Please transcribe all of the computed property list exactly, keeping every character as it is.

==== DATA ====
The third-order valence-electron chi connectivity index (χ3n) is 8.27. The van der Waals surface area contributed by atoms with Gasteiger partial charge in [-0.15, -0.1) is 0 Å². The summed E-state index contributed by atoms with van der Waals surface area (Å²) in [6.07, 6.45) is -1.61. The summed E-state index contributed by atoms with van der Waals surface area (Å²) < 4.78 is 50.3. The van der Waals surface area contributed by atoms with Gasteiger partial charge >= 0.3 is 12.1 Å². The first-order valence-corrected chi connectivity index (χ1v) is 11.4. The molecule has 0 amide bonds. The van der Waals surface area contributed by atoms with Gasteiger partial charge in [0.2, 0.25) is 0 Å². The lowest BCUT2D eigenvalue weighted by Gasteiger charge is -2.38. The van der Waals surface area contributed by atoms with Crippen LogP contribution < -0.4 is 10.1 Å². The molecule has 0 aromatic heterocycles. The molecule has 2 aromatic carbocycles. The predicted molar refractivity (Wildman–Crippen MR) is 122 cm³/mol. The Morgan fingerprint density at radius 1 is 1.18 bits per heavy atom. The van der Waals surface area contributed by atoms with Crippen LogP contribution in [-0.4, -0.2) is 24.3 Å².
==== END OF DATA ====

The third-order valence-electron chi connectivity index (χ3n) is 8.27. The van der Waals surface area contributed by atoms with Gasteiger partial charge in [-0.15, -0.1) is 0 Å². The summed E-state index contributed by atoms with van der Waals surface area (Å²) in [6.07, 6.45) is -1.61. The summed E-state index contributed by atoms with van der Waals surface area (Å²) < 4.78 is 50.3. The van der Waals surface area contributed by atoms with Gasteiger partial charge >= 0.3 is 12.1 Å². The first-order valence-corrected chi connectivity index (χ1v) is 11.4. The molecule has 0 amide bonds. The van der Waals surface area contributed by atoms with Gasteiger partial charge in [0.2, 0.25) is 0 Å². The lowest BCUT2D eigenvalue weighted by Gasteiger charge is -2.38. The van der Waals surface area contributed by atoms with Crippen LogP contribution < -0.4 is 10.1 Å². The molecule has 0 aromatic heterocycles. The molecule has 2 aromatic carbocycles. The predicted molar refractivity (Wildman–Crippen MR) is 122 cm³/mol. The Morgan fingerprint density at radius 1 is 1.18 bits per heavy atom. The van der Waals surface area contributed by atoms with Crippen LogP contribution in [-0.4, -0.2) is 24.3 Å².